Mechanism of solvent-assisted adhesion control

An S-nTP process with unprecedented high resolution and reliability was established through solvent-assisted control of adhesion between an adhesive film and a polymer replica, as schematically shown in Fig. 4a. As mentioned above, we observed that, for a dry state without the supply of a solvent, the adhesion between the adhesive film and the PS layer was stronger than that between nanostructures and a dry PDMS pad. However, the use of a PDMS gel pad emitting toluene resulted in abrupt switching of adhesive forces, that is, the adhesion of the adhesive interface became weaker than that of any other interfaces in the stacking structure.

Figure 4: The mechanism of solvent-assisted adhesion control.

(a) Procedure of solvent-assisted adhesion control. The out-diffused solvent molecules enable facile delamination of the adhesive film from the polymer replicas. (b,c) Schematic illustrations describing adhesion mechanisms for (b) dry and (c) solvent-supplied interface between the adhesive film and PS layer. Although the cross-section photograph in b shows significant stretching of the adhesive because of strong adhesion, the corresponding image in c demonstrates clear-cut interfaces at a much lower peel strength with the assistance of solvent molecules. (d) In-situ measured swelling ratio (SR=thickness of swollen film/thickness of dry film) of polymer films. The SR of P4VP under saturated toluene vapour was approximately 1.05, whereas the SR of PS covered by P4VP under the same conditions was about 1.82, indicating significant swelling of PS by toluene molecules supplied through the thin (60 nm) P4VP layer. (e) Transfer yield of the nanostructures from the adhesive film to the PDMS gel pad depending on the supply time of toluene. The error bars indicate one standard deviation. Scale bar, 100 μm (optical images in b,c).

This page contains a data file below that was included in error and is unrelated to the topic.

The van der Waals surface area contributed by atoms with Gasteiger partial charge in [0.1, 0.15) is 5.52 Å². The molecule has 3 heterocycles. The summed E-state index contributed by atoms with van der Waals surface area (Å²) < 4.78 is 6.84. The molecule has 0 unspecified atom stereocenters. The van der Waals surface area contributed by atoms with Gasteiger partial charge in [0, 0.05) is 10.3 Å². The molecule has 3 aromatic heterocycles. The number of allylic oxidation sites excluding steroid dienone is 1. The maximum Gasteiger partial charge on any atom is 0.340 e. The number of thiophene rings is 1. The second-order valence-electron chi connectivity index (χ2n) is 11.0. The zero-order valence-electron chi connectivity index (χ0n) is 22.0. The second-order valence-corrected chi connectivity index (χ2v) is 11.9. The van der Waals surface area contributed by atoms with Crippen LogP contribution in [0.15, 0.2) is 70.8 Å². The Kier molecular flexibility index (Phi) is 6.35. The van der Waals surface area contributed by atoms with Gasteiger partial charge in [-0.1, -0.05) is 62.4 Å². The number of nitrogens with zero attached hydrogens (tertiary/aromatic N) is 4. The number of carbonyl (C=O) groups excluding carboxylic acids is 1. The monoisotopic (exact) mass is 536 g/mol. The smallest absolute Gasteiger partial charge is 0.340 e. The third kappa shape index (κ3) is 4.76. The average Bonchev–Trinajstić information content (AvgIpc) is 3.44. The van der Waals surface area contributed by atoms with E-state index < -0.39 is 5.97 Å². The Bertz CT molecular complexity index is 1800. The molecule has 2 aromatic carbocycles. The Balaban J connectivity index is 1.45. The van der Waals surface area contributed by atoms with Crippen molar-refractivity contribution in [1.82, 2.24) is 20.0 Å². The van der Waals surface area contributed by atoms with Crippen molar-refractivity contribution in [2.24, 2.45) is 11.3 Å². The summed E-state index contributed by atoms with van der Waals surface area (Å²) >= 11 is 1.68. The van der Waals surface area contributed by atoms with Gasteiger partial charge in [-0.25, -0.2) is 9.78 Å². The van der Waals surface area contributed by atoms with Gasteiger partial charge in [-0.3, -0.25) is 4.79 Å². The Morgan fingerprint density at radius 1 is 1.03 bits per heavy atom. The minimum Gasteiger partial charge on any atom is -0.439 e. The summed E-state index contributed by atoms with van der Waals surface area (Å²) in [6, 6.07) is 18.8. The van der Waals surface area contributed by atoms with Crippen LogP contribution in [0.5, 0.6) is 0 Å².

In the case of peeling off an adhesive film from a substance, a crack first should be formed at the edge of the film and then should propagate until the entire film is separated from the substance. Such delamination occurs at the interface when the mechanically applied energy (fracture energy, G) per unit increase of crack area is sufficiently large43,44. The fracture energy can be calculated by measuring the force applied during the peeling process. When peel strength (P, peel force per unit width) is applied to the adhesive film (Supplementary Fig. 6), a crack propagates with a uniform velocity, and the corresponding fracture energy (G) can be given as

where E, h and θ are the elastic modulus, thickness of the PI backing film, and peel angle, respectively44,45.